In terms of talented 7th graders at the event (there were 3 of them), Jakoby Flores (5’4”/PG/2021/Pasadena, TX) fits that description. Flores is small and does not necessarily pass the look test, but his game passes the “baller” test. Flores is a highly skilled floor general who is equally good at either scoring or play-making. He’s at his best delivering pinpoint passes that lead to open shots. He’s smart, poised; takes good care of the rock, and is tough as nails. We can’t tell where he projects right now, but college basketball at some level should be in his future. The other 7th grader at the event was Duncan Powell (6’5”/WF/2021/Murphy, TX), who we initial thought was an 8th grader, but once we figured he was only in the class of 2021, his stock went way up. Powell showed us some flashes of talent. Specifically, Powell is big, but handles the rock well for his size. Powell is good in transition, is active defensively and can protect the rim. Bottom line, Powell’s size and strong frame are impressive for his age. Corey Smooth (6’0”/PG/2020/Slidell, LA) caught our eye with his elite motor and play-making ability. The dynamic lead guard is extremely active on both ends of the floor and he has a great feel for the game and nose for the ball. Smooth always seemed to be in the right position to make a play. In addition, he plays with good pace and confidence, is good at driving and dishing and he understands how to maintain his dribble as he probes the defense for seams. Miles Goodman (6’1”/Combo guard/Sugarland, TX) has a chance to be real good. An elite skill set coupled with deceptive athleticism makes Goodman a serious threat to score the ball. Not only can he get to and finish near the rim, Goodman can hit you with the 3-ball if left open. He’s also poised, can finish with either hand and is super smooth. Goodman is a definite college prospect going forward.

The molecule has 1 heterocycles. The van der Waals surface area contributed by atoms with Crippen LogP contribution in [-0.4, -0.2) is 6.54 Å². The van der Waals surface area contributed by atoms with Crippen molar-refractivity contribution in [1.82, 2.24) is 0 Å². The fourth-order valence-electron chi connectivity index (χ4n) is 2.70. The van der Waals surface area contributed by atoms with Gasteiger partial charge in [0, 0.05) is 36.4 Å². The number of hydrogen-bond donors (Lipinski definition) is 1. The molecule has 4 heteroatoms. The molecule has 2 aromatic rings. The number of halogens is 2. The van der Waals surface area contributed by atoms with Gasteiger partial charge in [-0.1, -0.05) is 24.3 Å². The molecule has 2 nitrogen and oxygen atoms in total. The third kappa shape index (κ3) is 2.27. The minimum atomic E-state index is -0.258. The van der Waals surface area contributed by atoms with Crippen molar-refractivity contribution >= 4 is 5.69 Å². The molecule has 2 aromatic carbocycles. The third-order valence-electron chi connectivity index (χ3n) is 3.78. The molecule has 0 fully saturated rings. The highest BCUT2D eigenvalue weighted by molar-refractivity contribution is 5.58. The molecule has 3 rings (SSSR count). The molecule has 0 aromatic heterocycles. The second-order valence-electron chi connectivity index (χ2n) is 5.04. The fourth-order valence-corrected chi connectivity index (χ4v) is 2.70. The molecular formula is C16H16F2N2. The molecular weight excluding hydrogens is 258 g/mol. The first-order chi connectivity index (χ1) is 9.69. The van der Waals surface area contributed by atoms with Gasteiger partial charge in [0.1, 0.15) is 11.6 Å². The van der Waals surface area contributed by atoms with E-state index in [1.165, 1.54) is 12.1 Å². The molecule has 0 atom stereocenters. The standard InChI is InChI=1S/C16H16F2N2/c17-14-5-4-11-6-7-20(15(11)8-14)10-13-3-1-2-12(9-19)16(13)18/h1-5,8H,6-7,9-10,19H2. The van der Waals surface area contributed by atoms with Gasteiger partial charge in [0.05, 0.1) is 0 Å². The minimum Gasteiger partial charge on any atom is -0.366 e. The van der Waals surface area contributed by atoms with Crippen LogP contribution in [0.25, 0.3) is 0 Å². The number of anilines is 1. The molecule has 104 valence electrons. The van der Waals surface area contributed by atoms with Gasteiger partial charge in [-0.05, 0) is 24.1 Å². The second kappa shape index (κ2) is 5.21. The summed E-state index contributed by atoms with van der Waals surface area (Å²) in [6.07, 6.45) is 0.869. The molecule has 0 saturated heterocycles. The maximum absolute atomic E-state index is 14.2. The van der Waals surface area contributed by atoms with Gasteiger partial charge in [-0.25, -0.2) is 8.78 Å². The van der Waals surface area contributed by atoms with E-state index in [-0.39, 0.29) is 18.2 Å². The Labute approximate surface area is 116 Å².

Brent Royal Jr. (6’3”/combo guard/2020/Saint Rose, LA) was another good-looking prospect. With good size for his position as only an 8th grader, Royal has a chance. Royal’s strength, athleticism and solid frame allows Royal to muscle his way to the cup. A drive and dish threat, Royal’s ability to hit the one dribble pull-up is a nice contrast. Jacoby Brown (6’0/PG/2020/Pearland, TX) caught our attention early dribble moves and play-making ability. Brown is crafty, shoots well off the bounce, has a nice floater game and understands how to work the pick and roll. In terms of long-term potential, Xavier Foster (6’8”/C/2020/Oskaloosa/ IA) has as much as any player at the event. Foster is long, lean with long wingspan and already has high-major length. Because he still needs to put a lot of weight on his frame, Foster is not a post up guy and struggles holding his spot. However, he runs the floor well and can put the rock on the floor and advance the ball in transition. We would not be surprised to see Foster playing in the Big Ten one day. Austin Lewis (6’8”/WF/2020/Frisco, TX) is one to watch going forward. Already possessing great size for an 8th grader, Lewis is a big time prospect. Like most 8th graders he will need to add strength and fill out his thin frame, but Lewis should be tracked by college coaches. Derek Luna (6’0”/PG/2020/Mission, TX) did a few nice things as well with his ability to create his own shot off the bounce and to hit contested threes. In fact, Lewis knocked down multiple treys in a game we watched. Some of the other standouts we saw included: Byron Joshua (5’7”/PG/2020/ New Orleans, LA), Rasheed Holmes (5’8”/PG/2020/Westwego, LA), Khalen Robinson (5’1“/PG/2020/Little Rock, AR), Elijah Tate (5’11”/PG/2020/Baton Rough, LA), Treylon Payne (6’0”/combo guard/2020/Little Rock, LA), Cameron Clardy (5’11”/PG/2020/Katy, TX) and Anthony Scott (5’9”/PG/2020/Waco, TX).